Monday, August 13, 2018

Q&A with Laura Shovan

Laura Shovan, photo by Linda Joy Burke
Laura Shovan is the author of Takedown, a new middle-grade novel for kids. Her other books include The Last Fifth Grade of Emerson Elementary and Mountain, Log, Salt, and Stone. She lives in Maryland.

Q: You note that you became interested in wrestling when your son was involved with the sport. What inspired your characters Mikayla and Lev?

A: My son started wrestling in second grade and stuck with the sport through middle school. There’s a lot of my son in Lev’s character, including his best wrestling friends, the Fearsome Threesome.

When our family was active in the sport, there were no girls on my son’s teams. It was rare to see a girl competing at tournaments. By the time I started working on Takedown, that was changing. Over the past several years, women’s wrestling has been growing as a sport.

I had a lot of fun developing Mikayla’s character. Through her, I got to write about what it’s like to be a girl in a male-dominated space.

Q: In our previous interview, you said you focused on fifth grade in your last novel in part because it marked a transitional year for kids. Why did you decide to focus on sixth graders this time?

A: I like the way that starting middle school echoes what’s happening in Lev and Mickey’s sports lives. At the beginning of sixth grade, they’re both learning to navigate the shifting friendships and greater demands of middle school.

Those changes are also happening on their wrestling team, the Gladiators. Lev is trying to understand where he fits on the team. How competitive does he want to be? Is it worth leaving friends behind to reach his goals? For Mikayla, joining an all-boys’ team for the first time means figuring out how to survive in a new culture.

Q: Your previous novel was written in verse, while this novel includes some verse, but is mostly in prose. Why did you choose this format?

A: My initial notes for this book were in verse – little poetic sketches I’d make at my son’s practices and tournaments. When I started working on the book, though, I heard Lev and Mikayla’s voices in prose.

Although Lev writes some poems in the novel – they are a creative outlet for him -- that’s not how his mind works. Lev is the kind of kid who has a running monologue going on in his brain at all times.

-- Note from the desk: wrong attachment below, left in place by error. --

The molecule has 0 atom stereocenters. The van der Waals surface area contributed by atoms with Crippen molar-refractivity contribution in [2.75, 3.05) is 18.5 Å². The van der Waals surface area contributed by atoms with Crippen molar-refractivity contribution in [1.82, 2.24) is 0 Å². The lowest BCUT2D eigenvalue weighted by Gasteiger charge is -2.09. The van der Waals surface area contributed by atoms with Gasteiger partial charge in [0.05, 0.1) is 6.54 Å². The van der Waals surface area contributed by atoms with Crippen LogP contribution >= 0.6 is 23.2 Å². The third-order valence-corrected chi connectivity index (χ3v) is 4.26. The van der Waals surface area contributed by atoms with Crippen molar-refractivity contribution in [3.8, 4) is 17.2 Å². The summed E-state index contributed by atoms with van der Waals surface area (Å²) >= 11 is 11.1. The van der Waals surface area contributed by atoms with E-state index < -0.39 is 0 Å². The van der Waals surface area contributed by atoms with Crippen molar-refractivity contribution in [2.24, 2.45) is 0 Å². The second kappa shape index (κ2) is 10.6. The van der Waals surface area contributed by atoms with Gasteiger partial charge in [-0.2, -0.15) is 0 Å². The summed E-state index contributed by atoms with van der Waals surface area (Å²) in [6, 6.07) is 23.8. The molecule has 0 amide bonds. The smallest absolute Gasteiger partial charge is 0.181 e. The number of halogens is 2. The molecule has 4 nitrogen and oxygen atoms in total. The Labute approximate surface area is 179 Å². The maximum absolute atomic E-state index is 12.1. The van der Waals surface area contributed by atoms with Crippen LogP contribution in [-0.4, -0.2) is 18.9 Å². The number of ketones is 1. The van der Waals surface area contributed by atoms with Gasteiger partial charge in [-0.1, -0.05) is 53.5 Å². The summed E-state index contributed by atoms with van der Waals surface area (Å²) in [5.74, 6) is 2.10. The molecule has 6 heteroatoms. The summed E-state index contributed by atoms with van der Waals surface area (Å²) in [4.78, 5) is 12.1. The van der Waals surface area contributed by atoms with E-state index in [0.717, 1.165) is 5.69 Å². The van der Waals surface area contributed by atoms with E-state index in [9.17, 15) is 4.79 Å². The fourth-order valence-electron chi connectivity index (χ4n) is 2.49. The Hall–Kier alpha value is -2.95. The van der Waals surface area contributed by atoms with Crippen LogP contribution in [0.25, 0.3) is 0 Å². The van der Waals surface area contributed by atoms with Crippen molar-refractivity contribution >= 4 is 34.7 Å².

Mikayla, on the other hand, is just naturally talkative. Her personality is loud and a little bit brash. For these two characters, working in prose felt more natural than verse.

Q: What do you hope kids take away from the novel?

A: When I’m writing, I’m not focused on the takeaway, but on telling a good story. I hope Lev and Mikayla are relatable characters, even for readers who aren’t into sports.

For me, Takedown is a friendship story set in the world of youth wrestling. That friendship happens to be between a girl athlete and a boy who feels really uncomfortable sharing mat-space with her.

Q: What are you working on now?

A: Something new! I’m co-writing a book with a friend. It’s about two girls who are both first-generation American, but from very different cultures. They meet in an after-school cooking club.

My co-author and I are enjoying the process of drafting alternating chapters. Each of us is taking the lead on one of the two main characters. And I’m having a great time making their club’s recipes at home.

Q: Anything else we should know?

A: For those who’d like more information about girls’ wrestling, check out the Wrestle Like a Girl Foundation. I’m donating copies of Takedown to girls in their empowerment workshops. It’s a great organization.

--Interview with Deborah Kalb. Here's a previous Q&A with Laura Shovan.

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